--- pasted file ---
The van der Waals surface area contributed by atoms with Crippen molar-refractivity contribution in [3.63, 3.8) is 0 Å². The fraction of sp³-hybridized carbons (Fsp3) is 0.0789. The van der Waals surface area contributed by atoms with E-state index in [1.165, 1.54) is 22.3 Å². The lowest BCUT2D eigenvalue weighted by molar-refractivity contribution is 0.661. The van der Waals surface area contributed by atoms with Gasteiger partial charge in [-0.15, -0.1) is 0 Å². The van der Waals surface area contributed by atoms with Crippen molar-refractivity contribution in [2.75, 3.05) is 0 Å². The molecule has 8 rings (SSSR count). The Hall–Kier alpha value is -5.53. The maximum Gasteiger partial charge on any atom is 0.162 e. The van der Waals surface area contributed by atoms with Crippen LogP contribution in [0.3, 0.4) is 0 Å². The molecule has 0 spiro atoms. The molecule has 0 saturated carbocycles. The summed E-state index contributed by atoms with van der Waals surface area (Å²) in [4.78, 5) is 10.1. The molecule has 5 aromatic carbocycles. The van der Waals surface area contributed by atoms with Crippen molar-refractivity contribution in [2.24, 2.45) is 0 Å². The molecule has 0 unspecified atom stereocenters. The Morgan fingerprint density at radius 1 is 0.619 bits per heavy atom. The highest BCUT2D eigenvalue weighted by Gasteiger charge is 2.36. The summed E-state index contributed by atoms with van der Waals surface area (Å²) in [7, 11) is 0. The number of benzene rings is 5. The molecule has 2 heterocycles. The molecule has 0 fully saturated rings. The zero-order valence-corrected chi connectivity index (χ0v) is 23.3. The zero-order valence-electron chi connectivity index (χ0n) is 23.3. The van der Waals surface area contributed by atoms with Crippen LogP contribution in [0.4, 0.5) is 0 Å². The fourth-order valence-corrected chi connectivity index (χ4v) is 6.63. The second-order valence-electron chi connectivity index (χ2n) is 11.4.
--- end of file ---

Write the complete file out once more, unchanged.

The van der Waals surface area contributed by atoms with Crippen molar-refractivity contribution in [3.63, 3.8) is 0 Å². The fraction of sp³-hybridized carbons (Fsp3) is 0.0789. The van der Waals surface area contributed by atoms with E-state index in [1.165, 1.54) is 22.3 Å². The lowest BCUT2D eigenvalue weighted by molar-refractivity contribution is 0.661. The van der Waals surface area contributed by atoms with Gasteiger partial charge in [-0.15, -0.1) is 0 Å². The van der Waals surface area contributed by atoms with Crippen molar-refractivity contribution in [2.75, 3.05) is 0 Å². The molecule has 8 rings (SSSR count). The Hall–Kier alpha value is -5.53. The maximum Gasteiger partial charge on any atom is 0.162 e. The van der Waals surface area contributed by atoms with Crippen LogP contribution in [0.3, 0.4) is 0 Å². The molecule has 0 spiro atoms. The molecule has 0 saturated carbocycles. The summed E-state index contributed by atoms with van der Waals surface area (Å²) in [4.78, 5) is 10.1. The molecule has 5 aromatic carbocycles. The van der Waals surface area contributed by atoms with Crippen molar-refractivity contribution in [2.24, 2.45) is 0 Å². The molecule has 0 unspecified atom stereocenters. The Morgan fingerprint density at radius 1 is 0.619 bits per heavy atom. The highest BCUT2D eigenvalue weighted by Gasteiger charge is 2.36. The summed E-state index contributed by atoms with van der Waals surface area (Å²) in [7, 11) is 0. The number of benzene rings is 5. The molecule has 2 heterocycles. The molecule has 0 fully saturated rings. The zero-order valence-corrected chi connectivity index (χ0v) is 23.3. The zero-order valence-electron chi connectivity index (χ0n) is 23.3. The van der Waals surface area contributed by atoms with Crippen LogP contribution in [0.4, 0.5) is 0 Å². The fourth-order valence-corrected chi connectivity index (χ4v) is 6.63. The second-order valence-electron chi connectivity index (χ2n) is 11.4.